My first theater movie after one and a half years since the Coronavirus Pandemic.





ENGLISH, 2020 – 2021


Seen In Rialto Cinemas, Newmarket, Auckland. June 2021


WARNING : This movie has stunning technique. It springs surprise upon surprise. I recommend you watch it first before returning to the review.




Technique is King. Emotion is Emperor. A beautiful blend of both is a Saint. Florian Zeller, as debut film director and co-writer, conspires to construct a quietly electrifying tale of an aged gentleman that is almost spiritual in the way it destroys the everyday reality of his mind. By the end, he is finished twice over, but we are less or more reborn in our empathy. Pics shows rather than tells an unravelling helix of dementia. But this could well be your story too.

Cinema is not new to stories of dementia. The challenge is how to deliver another such story with fresh impact. In ‘Gravity’, Alfonso Cuaron made us go up there in outer space with Sandra and George. How about inner space where there is no gravity of memory to anchor you ? What if you could see the world exactly through these Alzheimerian eyes ?  Zeller is visionary in this vicarious transfer from his own play ‘ Le Pere’.

This is the ‘Memento’ of a man whose sole mementoes are now plaques and tangles. The first ten minutes or so of the movie are seemingly commonplace. Anne (Olivia Colman), a lady ostensibly in her forties, walks up to a commodious many-roomed apartment where her octogenarian father Anthony (Anthony Hopkins)  is staying. Talk centers on finding a good care-giver for him, considering he’s worn out quite a few. Anthony’s memory, it progressively becomes clear, is nebulous, but he’s the last man in London to admit so. To his credit, he never forgets his daughter’s name, with a little help from the fact it is comprised of the first part of his own name. Anne leaves, and later, he’s befuddled to find a man sitting in the drawing room.

What on earth are you doing here in my house, and who are you ? Anthony wonders. Turns out that the man is the owner of the apartment, and Anthony’s son-in-law to boot, with Anthony himself the newbie who moved in as he could not cope in his own place. “Anne“ returns later and Anthony is shaken to see she’s a different woman ! At this point, so are we, wondering whose mind is playing tricks on whom. A young winsome lady turns up for the first time as his care-giver, but we can’t really be sure she’ll be the same person later. Anne and Anthony walk up the hallway to their apartment and we, as much as Anthony, are sure it’s the same apartment seen before but the door opens to…  Later, he’s called for dinner, a bruising affair, where The Aged P gets roasted as much as the chicken. He thinks he’s got a reprieve the next morning with the nice gentle young lady as his caregiver but his morning steps soon devilishly segue into the same nocturnal couch from where Anne calls him again for that dreaded dinner !   

The story is not meant to be a wide-ranging treatise on the trappings of dementia. Zeller for dramatic and psychologic purpose, narrows his treatment of the disorder to some key elements – the mixing of faces, muddling of places, flipping of day’s phases, and the conflation of cases. As our view is the same of that of Anthony’s, we are in his shoes and share his confusion and consternation. Zeller does not hesitate to spin the wheel vertiginously – rather than whizzing out the window in artifice, the effect is to immerse and identify deeper and deeper into the shuffling cards of his collapsing life.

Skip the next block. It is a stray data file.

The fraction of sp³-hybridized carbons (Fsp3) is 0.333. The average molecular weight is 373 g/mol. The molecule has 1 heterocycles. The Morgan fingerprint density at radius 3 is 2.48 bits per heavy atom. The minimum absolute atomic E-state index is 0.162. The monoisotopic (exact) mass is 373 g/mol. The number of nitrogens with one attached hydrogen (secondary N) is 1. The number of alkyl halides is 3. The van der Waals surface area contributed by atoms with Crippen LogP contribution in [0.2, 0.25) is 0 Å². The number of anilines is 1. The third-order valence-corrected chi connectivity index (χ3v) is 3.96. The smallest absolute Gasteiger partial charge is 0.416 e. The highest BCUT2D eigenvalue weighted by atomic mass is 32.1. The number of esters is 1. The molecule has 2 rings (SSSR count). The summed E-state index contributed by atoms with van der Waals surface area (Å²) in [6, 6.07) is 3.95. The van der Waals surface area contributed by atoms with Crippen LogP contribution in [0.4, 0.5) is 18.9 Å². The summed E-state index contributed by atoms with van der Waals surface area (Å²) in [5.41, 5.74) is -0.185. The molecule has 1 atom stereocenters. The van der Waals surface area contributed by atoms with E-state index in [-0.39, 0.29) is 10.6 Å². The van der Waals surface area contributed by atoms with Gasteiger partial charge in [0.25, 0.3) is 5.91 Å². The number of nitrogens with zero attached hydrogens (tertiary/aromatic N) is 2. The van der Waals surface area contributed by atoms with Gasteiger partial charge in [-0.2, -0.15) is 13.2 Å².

An unexpected bonus is the stages of adulthood seen here, as embodied in that meme you may have seen – youth has time but no money, middle age may have money but little time and old age has both money and time but something vital is lost. Laura, the young caregiver, is portrayed to wonderful effect by the awfully christened Imogen Poots whose limpid eyes and smiling mouth dance a tango of emotions from delight to vulnerability to sly smarts. Olivia Williams and Olivia Colman are both excellent in embodying the care and concerns foisted upon those in middle age. Anthony Hopkins does not need to do more here than he did in ‘Silence Of The Lambs’ or ‘ Remains Of The Day ‘. He is his usual impeccable self, essaying autumn with a heart of summer slowly cut down by hail. But with the film’s beguiling, bracing structure backing his role’s spine, Anthony’s persona becomes as escalatingly  impactful as his plight.   

Prior to pic, I wondered how true to life it would stay. Past the elliptical little epic, true to life or not, I was simply shaken into deeper empathy. Pic rather subtly shows the changed populace of London – the doctor, amongst others, is Indian ( “Dr.Sarai” ). The ninety-seven minutes runtime folds coolly before the potency dissipates, aided with butter-smooth slips and splices in time by editor Yorgos Lamprinos. Ludovico Einaudi is beautifully in sync with the film’s cadences, often affording it the silences it needs.  With its ruthless insider view, “The Father“  makes the outsider perspective almost irrelevant. At one point, Anthony cries out for his mother. Considering what we’ve been through, we perfectly understand why an octogenarian would feel the need to do so. Lucky for Anthony, his mother is nearby in more ways than one.




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